At 24 years old, Israeli born New York based jazz pianist and composer Guy Mintus has performance credits that include the Kennedy Center, Jazz at Lincoln Center, the Apollo Theater, Symphony Space, Red Sea Jazz Festival, and the Israel Festival. With a focus on music as a gateway to cross-cultural understanding, Guy has collaborated with master musicians from Turkey, Greece, Iran, Morocco, Azerbaijan, Cuba, India and Mali and has participated in multi-disciplinary works with artists in the visual, dance, spoken word, and theater worlds. Guy’s intimate, boundary-crossing music weaves textures and colors from across cultures ranging from Stride piano to Turkish Makams, from Indian Ragas to Sephardic Piyutim. His recordings include a debut album with the “Offlines Project,” a duo Guy co-leads with Israeli-Turkish percussionist/oudist Yinon Muallem as well as the live solo album “The Mediterranean Piano.” Guy has been recognized by ASCAP, Downbeat Magazine, BMI and the America-Israel Cultural Foundation, among many others.
Portrait of a Moroccan Cantor singing about Love or Memories from a Place I’ve Never Been is a personal journey to be perceived it as an open love letter to Morocco and to my late Grandfather, Albert Elharrar who was born in Casablanca, 1937 and passed away four years ago. The inspiration is taken from Chapter 8, Verse 7 of “Song of the Songs” wherein King Solomon, speaks about the tremendous power of love, comparing it to a fire that cannot be washed away even by the greatest rivers or to something that cannot be replaced or fixed even by the greatest fortunes in the world. After several trips to old cassette stores in some very religious parts of Israel, I found a version of the verse that moved me the most being sang by a Moroccan Cantor. While writing, the image of my late grandfather kept coming up, particularly his singing of the Shabbat dinner prayer I heard almost weekly while growing up.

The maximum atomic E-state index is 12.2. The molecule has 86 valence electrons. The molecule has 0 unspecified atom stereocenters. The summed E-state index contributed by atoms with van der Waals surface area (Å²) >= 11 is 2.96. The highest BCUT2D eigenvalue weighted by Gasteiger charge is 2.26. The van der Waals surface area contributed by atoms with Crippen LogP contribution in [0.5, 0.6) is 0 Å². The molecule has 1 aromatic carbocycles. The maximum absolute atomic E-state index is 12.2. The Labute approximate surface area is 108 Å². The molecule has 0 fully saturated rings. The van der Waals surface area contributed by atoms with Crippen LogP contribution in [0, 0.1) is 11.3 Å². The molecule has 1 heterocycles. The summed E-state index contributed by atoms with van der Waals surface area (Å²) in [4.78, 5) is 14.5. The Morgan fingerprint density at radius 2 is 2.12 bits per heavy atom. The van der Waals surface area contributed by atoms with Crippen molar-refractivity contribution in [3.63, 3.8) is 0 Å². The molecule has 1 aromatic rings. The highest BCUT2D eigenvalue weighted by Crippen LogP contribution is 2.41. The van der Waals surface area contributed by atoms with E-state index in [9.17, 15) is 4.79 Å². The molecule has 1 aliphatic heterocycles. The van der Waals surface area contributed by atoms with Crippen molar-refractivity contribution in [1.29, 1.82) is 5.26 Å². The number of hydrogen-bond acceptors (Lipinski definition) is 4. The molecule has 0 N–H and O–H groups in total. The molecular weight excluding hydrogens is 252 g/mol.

Ornaments, small fragments and key landing points in the Cantor’s lines as well as my own musical reflection of the text has become the “bread and butter” of the piece providing its main themes, motives and textural ingredients. The vocal element is apparent as well as usage of the Makammat (the middle eastern modal system), Moroccan Shaabi rhythms, aleatoric techniques and a transcription of the memory of my late grandfather singing the Shabbat prayer melody that is turned into a fugue – all of which wrapped by the words of the verse as an envelope for the entire endeavor.
listen to Guy’s Drop & the Ocean: